The “Information Resources” definition in the context of this process includes any hardware, software, systems, services, people, databases, and related resources that are important to the department. These resources should be identified in a manner such that overlap is minimized. In some cases it may be appropriate to combine resources (for example, all workstations for faculty, printers, etc.) while other situations may suggest specific resources (for example, special use server, a specific piece of hardware such as a printer or scanner, or a specific software package or application). It might also be appropriate to have some clear point of accountability (that is, an individual who is responsible for specific hardware, a software package, or an office process).

Part 3 – Categorize Information Resources by Impact
The team needs to determine the criteria to categorize the list of information resources as high, medium, or low related to impact on their day-to-day operations. Candidate criteria include characteristics like criticality, costs of a failure, publicity, legal and ethical issues, etc. It will be important that the team agree upon and establish a common understanding of the criteria and its meaning.
The team will need to consider the criteria in aggregate and use judgment and experience to classify the resources. The number of resources in any impact group is somewhat arbitrary, but becomes unwieldy as it becomes larger. A good target number for the initial "High Impact" resources is a dozen or fewer. Twenty is probably more than desirable. Classify the remaining resources as either medium or low impact as described below:

  • High Impact (H) – The department 1) cannot operate without this information resource for even a short period of time, 2) may experience a high recovery cost, 3) may realize harm or impedance in achieving one’s mission or in maintaining one’s reputation, or 4) may experience human death or serious injury.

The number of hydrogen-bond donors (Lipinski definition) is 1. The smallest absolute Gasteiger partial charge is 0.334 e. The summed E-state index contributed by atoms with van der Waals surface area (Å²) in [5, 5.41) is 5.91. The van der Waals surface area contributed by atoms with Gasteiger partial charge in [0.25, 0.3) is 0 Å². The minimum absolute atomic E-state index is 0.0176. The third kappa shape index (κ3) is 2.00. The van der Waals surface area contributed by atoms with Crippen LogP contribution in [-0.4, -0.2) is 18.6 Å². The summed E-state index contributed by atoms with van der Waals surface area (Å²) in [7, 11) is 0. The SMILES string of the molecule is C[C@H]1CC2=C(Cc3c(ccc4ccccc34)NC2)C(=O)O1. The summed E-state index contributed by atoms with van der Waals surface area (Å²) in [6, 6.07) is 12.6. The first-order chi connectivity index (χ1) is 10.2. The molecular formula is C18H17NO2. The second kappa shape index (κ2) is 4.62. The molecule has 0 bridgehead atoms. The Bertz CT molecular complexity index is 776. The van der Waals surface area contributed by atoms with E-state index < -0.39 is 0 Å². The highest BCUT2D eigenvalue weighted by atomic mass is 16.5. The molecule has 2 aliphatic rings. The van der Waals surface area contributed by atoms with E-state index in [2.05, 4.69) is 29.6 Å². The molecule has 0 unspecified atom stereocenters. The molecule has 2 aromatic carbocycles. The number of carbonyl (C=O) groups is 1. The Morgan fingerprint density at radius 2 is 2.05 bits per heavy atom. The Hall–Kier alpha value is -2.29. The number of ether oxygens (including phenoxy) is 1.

• Medium Impact (M) – The department 1) could work around the loss of this information resource for days or perhaps a week, but eventually restoration of the resource must occur, 2) may experience some cost of recovery, 3) may realize harm or impedance to achieving one’s mission or maintaining one’s reputation, or 4) may experience human injury.

  • Low Impact (L) – The department 1) could operate without this information resource for an extended (though perhaps finite) period of time during which particular units or individuals may be inconvenienced and/or need to identify alternatives or 2) may notice an affect on achieving one’s mission or maintaining one’s reputation.



Part 4 – Identify and Categorize Risks by Likelihood
A list of common risks is included in Appendix A. The team may select applicable risks from this common list and may identify additional risks that are specific for their department. “Risks” as used here include problems and threats. Risks must be tangible and specific with respect to one or more resources. When finalizing the list, eliminate duplicates, combine risks as appropriate, and include only those risks that team members agree are valid.

Categorize the identified risks by likelihood of occurrence. The definitions for likelihood are as follows:



  • High Likelihood (H)The risk (threat) source is highly motivated and sufficiently capable, and controls to prevent the vulnerability are ineffective.

  • Medium Likelihood (M) – The risk (threat) source is motivated and capable, but controls are in place that may impede successful exercise of the vulnerability.

  • Low Likelihood (L) – The risk (threat) source lacks motivation or capability, or controls are in place to prevent or significantly impede successful exercise of the vulnerability.

Risks at the top of the list should be those risks that have a high likelihood of occurrence and the potential to have the largest impact on information resource availability.



Part 5 – Information Resources, Associated Risks, and Corrective Actions
List the high impact information resources identified in Part 3 and document the risks associated with each information resource using the risks identified in Part 4. Supply comments where needed to clarify a specific situation. Denote the risk likelihood. In the final column, indicate the risk action decision by the team to mitigate each specified risk. Definitions for risk actions are as follows:

  • High Action (H) – Take corrective action as soon as possible.

  • Medium Action (M)Implement corrective actions within a reasonable timeframe.

  • Low Action (L)Take no corrective action. Accept the level of risk.



Recommendations for Mitigating Risk
All high and medium risk actions associated with high impact information resources need a documented recommendation or plan for mitigating each risk. If no high impact information resources exist, the team should review identified high and medium risks and develop recommendations to mitigate those risks. A template for documenting mitigation recommendations is included in Appendix B.